Migrating blacklegged ticks and Lyme disease follows◀ Back To Blog
July 16, 2015
Lyme disease diagnoses are on the rise, and they're happening in places previously "Lyme-free." New research suggests Lyme-carrying blacklegged ticks are quickly colonizing new habitat on the East Coast.
Lyme disease has been diagnosed in 49 states. Almost every state in the U.S. hosts ticks. Lyme disease is especially common in the Midwest and Eastern United States.
But even along the East Coast, there are large pockets thought to be free of ticks. However, new research suggests these tick-free places are quickly disappearing.
The research -- compiled with the help of scientists at the New York Department of Health and the State University of New York at Albany -- showed that ticks consistently migrate from south to north in short intervals. The northernmost climes are the areas most recently populated, migrating ticks having arrived in the far Northeast some 14 years ago.
Deer ticks, or blacklegged ticks, travel by attaching themselves to migrating mammals and birds.
"From a control perspective, if you know they are moving extremely easily, you could control them in your backyard but they might be back in a week," Khatchikian explained. "If we want to reduce tick populations over the long term, this means we have to start thinking about more sophisticated approaches."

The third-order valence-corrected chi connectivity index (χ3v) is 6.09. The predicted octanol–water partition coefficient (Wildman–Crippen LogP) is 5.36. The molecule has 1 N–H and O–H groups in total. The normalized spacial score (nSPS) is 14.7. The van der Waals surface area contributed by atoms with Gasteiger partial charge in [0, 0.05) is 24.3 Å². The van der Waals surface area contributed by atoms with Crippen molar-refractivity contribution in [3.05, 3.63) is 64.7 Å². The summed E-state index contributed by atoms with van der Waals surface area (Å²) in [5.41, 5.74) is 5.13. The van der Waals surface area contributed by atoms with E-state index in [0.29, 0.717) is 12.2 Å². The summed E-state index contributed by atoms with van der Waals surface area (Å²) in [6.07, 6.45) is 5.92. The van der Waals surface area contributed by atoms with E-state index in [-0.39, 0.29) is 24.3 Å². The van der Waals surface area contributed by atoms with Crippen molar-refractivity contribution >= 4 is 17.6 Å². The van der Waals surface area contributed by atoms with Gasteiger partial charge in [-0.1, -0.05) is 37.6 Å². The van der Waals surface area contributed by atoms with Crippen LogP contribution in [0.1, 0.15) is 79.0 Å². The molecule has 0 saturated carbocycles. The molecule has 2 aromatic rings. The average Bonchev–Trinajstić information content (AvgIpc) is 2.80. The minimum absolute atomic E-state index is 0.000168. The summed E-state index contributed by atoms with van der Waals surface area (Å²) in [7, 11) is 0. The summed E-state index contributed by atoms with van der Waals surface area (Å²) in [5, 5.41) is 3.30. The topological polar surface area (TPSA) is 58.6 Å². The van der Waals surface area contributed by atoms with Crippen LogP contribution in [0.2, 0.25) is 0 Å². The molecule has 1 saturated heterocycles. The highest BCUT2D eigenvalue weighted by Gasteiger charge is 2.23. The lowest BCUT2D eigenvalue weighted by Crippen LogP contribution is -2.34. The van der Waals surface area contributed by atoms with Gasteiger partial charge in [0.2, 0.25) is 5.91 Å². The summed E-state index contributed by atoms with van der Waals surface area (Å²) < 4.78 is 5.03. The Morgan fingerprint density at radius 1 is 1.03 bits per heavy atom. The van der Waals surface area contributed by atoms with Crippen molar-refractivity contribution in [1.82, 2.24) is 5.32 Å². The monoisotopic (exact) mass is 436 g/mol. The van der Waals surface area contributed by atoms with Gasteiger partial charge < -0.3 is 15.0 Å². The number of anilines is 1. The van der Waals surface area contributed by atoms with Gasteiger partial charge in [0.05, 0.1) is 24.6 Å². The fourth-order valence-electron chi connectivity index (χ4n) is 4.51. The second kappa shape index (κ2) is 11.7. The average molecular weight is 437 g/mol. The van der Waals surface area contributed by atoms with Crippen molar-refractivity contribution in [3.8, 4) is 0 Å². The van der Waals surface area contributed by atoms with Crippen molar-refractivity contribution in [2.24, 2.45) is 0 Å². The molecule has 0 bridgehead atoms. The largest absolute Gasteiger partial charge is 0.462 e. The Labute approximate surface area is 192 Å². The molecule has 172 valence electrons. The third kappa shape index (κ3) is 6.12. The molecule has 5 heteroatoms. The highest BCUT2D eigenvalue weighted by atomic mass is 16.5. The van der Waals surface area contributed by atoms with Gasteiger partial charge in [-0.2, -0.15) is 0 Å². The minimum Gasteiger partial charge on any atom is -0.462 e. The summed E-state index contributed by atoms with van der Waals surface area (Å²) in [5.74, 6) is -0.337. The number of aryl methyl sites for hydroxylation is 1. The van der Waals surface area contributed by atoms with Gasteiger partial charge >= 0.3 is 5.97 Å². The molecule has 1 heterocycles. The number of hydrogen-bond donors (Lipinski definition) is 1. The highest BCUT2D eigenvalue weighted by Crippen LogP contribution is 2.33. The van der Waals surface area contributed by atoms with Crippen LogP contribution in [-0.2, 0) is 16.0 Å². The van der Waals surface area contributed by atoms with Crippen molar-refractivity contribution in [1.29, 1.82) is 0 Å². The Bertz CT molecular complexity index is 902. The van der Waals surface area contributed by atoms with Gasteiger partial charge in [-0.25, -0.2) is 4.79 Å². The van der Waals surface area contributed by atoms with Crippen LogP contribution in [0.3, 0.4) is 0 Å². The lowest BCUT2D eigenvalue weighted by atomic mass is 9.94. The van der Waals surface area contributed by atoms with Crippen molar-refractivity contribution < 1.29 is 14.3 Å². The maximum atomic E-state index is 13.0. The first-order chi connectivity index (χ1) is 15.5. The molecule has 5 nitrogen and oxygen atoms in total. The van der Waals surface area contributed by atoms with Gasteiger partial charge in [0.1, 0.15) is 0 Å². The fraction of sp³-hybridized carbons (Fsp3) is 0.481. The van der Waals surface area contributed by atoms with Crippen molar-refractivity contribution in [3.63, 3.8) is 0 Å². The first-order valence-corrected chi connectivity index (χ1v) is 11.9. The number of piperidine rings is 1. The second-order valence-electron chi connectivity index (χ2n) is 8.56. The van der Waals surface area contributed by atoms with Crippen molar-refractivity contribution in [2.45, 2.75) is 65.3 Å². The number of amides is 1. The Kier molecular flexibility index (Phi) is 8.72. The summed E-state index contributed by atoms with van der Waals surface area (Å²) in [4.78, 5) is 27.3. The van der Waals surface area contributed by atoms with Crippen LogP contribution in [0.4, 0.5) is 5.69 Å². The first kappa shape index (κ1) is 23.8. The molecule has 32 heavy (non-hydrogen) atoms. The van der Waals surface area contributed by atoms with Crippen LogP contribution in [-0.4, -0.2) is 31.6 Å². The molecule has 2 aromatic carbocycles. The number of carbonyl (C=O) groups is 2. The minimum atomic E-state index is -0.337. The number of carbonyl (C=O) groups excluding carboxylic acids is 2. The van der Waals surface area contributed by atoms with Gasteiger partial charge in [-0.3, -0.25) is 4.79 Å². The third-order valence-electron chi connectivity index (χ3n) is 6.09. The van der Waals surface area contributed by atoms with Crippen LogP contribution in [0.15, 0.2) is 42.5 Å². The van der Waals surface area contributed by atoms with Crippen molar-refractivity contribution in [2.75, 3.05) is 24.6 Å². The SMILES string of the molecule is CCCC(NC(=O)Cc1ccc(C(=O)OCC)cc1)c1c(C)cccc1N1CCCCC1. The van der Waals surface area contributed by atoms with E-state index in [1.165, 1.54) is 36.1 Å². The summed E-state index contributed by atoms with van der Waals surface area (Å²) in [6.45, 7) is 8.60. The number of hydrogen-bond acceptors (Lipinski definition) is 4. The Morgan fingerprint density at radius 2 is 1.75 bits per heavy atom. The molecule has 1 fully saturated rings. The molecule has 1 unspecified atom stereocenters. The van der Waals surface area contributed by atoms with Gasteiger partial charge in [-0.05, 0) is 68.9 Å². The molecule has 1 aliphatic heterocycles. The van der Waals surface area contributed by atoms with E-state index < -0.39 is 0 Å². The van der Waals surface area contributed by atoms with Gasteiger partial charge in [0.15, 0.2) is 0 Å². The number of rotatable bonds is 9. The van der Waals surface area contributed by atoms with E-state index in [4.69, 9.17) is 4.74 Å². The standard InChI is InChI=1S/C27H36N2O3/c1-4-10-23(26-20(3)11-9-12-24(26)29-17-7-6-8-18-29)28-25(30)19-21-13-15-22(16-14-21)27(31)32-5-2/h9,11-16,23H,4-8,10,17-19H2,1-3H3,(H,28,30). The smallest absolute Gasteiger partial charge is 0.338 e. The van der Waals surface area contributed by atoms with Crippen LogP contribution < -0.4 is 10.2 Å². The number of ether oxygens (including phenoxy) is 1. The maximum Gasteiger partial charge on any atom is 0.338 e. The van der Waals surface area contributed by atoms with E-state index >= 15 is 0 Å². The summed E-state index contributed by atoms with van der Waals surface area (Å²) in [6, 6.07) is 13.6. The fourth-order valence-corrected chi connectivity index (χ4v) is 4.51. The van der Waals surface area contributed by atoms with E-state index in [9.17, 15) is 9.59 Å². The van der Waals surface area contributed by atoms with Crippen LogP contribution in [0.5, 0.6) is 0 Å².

Khatchikian and his colleagues hope to continue their research to better understand what factors -- whether climate change or land use trends -- influence tick migration patterns.
So, how can you prevent ticks, tick bites and Lyme Disease?
Lyme disease is a multisystem inflammatory disease that affects the skin in its early, localized stage, and then may spread to the joints, nervous system and, to a lesser extent, other organ systems in its later, disseminated stages according to the National Pest Management Association.
Wear long pants, long-sleeved shirts and closed-toe shoes when outdoors, especially in wooded areas or tall grasses. Choose light colored clothing that makes it easier to spot ticks and other insects.
Wear a bug spray containing at least 20% DEET when outdoors, and reapply as directed on the label.
When hiking, stay in the center of trails, away from vegetation.
Take steps to keep your own yard tick-free. Keep grass cut low and remove weeds, woodpiles and debris, which can attract ticks and other pests.
Be on the lookout for signs of tick bites, such as a telltale red bull's eye rash around a bite. If you suspect a tick has bitten you, seek medical attention.
Learn the symptoms of Lyme disease and consult with your doctor immediately if you believe you have contracted it.
If you find a tick in your home or suspect you have ticks on your property, contact a licensed pest professional who can inspect and recommend a course of action to reduce or eliminate ticks on your property.
The National Pest Management’s tick prevention tips are just a few simple steps, which can make a difference in protecting your families from the health risks associated with these pests. As tick populations increase in the northeast, it is imperative to take steps to prevent tick bites. Your yard should never be a place to worry about ticks, so protect yourself and your family from ticks with a pest control company who performs routine tick treatments.